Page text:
About The Steam Era Freightcars Blog

This blog discusses all aspects of North American freight cars of the steam era, from the dawn of railroading through 1960.
It is intended to support the efforts of model railroaders who wish to produce the most prototypically accurate freight cars possible.
Prototype modelers are encouraged to participate in this blog. Please consider sending photos of prototypes and your efforts to model them, reviews of kits, books and other products, “articles” about your modeling efforts – with or without photos. The nature of blogging means the material can be "real time," and in-process models can be shared. These are not only welcomed, but appreciated as we all love to see a model develop over time.
Also welcome is information about upcoming prototype meets, shows, and other events.
Information submitted for this blog is considered gratis. Also, all submissions must include your name and contact email.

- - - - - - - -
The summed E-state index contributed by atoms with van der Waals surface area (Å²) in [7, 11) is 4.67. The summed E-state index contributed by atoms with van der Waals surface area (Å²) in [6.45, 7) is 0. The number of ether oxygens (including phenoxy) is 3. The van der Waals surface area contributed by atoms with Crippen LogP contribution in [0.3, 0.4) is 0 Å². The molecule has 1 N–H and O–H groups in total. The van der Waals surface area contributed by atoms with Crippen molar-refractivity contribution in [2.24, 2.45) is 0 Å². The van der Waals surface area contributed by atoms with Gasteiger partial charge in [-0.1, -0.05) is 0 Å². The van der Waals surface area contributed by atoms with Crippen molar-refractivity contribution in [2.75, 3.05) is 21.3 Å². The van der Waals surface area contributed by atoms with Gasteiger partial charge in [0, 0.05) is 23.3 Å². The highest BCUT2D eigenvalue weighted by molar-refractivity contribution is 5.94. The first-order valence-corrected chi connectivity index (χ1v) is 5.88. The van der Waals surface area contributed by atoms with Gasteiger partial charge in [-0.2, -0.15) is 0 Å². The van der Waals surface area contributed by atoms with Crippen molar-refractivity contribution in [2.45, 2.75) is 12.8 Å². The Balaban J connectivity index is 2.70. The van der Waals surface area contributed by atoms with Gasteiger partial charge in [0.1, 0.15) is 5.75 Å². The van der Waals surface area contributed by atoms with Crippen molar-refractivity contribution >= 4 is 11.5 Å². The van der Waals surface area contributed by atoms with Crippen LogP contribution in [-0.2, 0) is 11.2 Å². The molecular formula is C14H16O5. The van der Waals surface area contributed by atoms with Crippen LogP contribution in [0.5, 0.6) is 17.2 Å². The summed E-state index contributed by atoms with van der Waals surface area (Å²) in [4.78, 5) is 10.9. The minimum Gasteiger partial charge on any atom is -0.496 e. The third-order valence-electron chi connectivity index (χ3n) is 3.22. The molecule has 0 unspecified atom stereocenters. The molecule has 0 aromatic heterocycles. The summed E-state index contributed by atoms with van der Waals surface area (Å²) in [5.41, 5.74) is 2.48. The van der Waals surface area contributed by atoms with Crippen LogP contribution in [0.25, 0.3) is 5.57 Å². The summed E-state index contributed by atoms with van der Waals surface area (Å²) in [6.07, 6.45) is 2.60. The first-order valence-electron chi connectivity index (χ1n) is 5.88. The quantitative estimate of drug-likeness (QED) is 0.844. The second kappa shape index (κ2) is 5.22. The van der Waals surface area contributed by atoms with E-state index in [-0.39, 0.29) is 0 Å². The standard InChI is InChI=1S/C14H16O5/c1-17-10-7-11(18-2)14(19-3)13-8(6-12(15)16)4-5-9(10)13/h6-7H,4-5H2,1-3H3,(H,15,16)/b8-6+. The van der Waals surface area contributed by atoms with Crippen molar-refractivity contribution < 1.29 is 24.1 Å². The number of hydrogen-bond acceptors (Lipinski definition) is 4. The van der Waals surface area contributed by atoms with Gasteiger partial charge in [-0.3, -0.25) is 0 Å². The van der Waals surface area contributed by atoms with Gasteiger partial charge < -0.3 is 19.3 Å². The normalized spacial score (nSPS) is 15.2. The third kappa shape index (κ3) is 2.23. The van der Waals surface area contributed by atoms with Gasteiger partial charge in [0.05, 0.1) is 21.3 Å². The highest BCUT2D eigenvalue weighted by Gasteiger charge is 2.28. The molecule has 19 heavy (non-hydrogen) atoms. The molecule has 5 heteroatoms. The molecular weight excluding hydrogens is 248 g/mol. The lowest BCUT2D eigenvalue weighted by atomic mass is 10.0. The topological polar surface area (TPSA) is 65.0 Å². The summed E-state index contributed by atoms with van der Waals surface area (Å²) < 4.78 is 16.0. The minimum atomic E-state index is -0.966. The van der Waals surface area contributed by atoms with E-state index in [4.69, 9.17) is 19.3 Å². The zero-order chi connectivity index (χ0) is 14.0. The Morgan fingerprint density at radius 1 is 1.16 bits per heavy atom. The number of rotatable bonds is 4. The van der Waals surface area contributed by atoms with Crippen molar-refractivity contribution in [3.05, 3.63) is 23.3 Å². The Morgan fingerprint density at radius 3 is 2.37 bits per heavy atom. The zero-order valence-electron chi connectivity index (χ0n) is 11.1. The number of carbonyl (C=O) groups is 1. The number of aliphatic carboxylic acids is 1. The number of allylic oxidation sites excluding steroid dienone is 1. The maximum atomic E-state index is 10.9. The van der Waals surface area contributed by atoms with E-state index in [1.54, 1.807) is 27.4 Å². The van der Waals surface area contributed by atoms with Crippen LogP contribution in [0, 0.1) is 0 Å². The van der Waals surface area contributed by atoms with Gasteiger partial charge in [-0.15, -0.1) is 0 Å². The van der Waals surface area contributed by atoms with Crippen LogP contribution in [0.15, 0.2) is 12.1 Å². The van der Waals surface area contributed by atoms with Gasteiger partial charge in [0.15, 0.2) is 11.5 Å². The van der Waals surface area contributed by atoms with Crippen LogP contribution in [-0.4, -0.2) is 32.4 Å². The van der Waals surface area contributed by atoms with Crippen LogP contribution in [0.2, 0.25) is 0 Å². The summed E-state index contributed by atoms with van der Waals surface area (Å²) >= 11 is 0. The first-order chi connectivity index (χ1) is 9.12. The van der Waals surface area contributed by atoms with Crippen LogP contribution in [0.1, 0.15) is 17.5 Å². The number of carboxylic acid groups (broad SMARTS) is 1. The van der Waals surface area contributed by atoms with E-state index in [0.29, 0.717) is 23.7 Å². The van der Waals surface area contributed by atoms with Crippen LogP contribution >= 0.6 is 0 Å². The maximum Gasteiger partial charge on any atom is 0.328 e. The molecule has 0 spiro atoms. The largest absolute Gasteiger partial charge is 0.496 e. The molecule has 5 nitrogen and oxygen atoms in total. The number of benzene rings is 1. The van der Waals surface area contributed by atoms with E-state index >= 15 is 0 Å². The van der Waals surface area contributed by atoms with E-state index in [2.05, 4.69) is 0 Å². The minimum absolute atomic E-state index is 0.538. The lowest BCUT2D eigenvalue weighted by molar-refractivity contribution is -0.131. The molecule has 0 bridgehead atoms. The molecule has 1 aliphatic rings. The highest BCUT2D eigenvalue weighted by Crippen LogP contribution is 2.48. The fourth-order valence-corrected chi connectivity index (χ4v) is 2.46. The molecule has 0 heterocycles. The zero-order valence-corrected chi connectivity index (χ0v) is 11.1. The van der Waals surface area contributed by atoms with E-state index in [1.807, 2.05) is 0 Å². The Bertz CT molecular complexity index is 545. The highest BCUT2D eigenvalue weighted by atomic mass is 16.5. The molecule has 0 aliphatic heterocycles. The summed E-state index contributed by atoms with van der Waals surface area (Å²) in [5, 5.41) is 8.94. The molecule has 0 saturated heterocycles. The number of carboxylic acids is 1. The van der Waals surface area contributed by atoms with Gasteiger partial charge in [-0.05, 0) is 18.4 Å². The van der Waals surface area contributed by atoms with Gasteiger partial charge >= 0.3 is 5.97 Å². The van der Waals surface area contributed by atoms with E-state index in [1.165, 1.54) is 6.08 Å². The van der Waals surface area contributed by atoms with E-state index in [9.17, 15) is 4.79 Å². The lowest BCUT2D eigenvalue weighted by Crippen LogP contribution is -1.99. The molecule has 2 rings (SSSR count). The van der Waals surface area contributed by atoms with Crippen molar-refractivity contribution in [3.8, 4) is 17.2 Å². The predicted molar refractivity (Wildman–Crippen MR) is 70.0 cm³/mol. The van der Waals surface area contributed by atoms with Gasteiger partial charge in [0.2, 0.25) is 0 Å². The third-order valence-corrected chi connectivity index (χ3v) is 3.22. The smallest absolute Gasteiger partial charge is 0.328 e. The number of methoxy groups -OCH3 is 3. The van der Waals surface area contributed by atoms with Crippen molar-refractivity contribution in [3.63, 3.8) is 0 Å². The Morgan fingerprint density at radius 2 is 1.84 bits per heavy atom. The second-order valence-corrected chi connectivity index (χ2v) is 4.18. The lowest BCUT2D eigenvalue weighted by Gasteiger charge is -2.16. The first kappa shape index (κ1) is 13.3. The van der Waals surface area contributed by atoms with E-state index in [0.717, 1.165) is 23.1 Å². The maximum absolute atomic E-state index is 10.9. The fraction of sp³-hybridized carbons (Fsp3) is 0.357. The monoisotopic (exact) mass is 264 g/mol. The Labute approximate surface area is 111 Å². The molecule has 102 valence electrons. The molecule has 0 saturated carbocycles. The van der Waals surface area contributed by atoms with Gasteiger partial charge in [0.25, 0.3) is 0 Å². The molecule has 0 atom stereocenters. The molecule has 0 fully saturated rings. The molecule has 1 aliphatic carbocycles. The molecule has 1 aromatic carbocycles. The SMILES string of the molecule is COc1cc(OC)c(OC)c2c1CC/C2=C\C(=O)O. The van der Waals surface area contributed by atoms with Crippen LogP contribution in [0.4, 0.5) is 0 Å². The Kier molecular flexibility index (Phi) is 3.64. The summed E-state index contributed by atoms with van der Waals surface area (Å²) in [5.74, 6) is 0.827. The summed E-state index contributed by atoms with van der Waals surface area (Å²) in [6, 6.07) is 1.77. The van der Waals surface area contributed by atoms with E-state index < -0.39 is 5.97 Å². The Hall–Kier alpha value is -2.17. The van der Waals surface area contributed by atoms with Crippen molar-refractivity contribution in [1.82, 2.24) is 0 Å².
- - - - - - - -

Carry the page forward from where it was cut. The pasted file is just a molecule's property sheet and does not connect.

For more information or to submit information email steamfreightcar@gmail.com.

Friday, October 26, 2018

Time to call in Columbo?

Date (approx.) 1945-1950, Photographer unknown. Courtesy Bob's Photos
The lead photo in this post is one of a series of shots showing a single Central Vermont freight. To date, I've managed to identify all the cars in this train, and have completed or started models of all of them with one exception. 
The pedigree of the car to the far right of the photo above has proven remarkably stubborn to uncover (it's shown in a cropped shot below). 
I'd love to be able to identify this particular car. At one point thought I had. At this point I'm open to any and all suggestions and thoughts as to what it might be. 

Here's what I do know:

  • Based on the other cars, and some clues on the locomotives (there are two the road engine and the helper shown above cut in to the train) we know this photo was taken just after WWII (sometime between 1946-1950 or so). The end is certainly a flat plate end on the car in question - with what looks like a roof recessed slightly from the end. 
  • The reporting marks look like they start with an "L."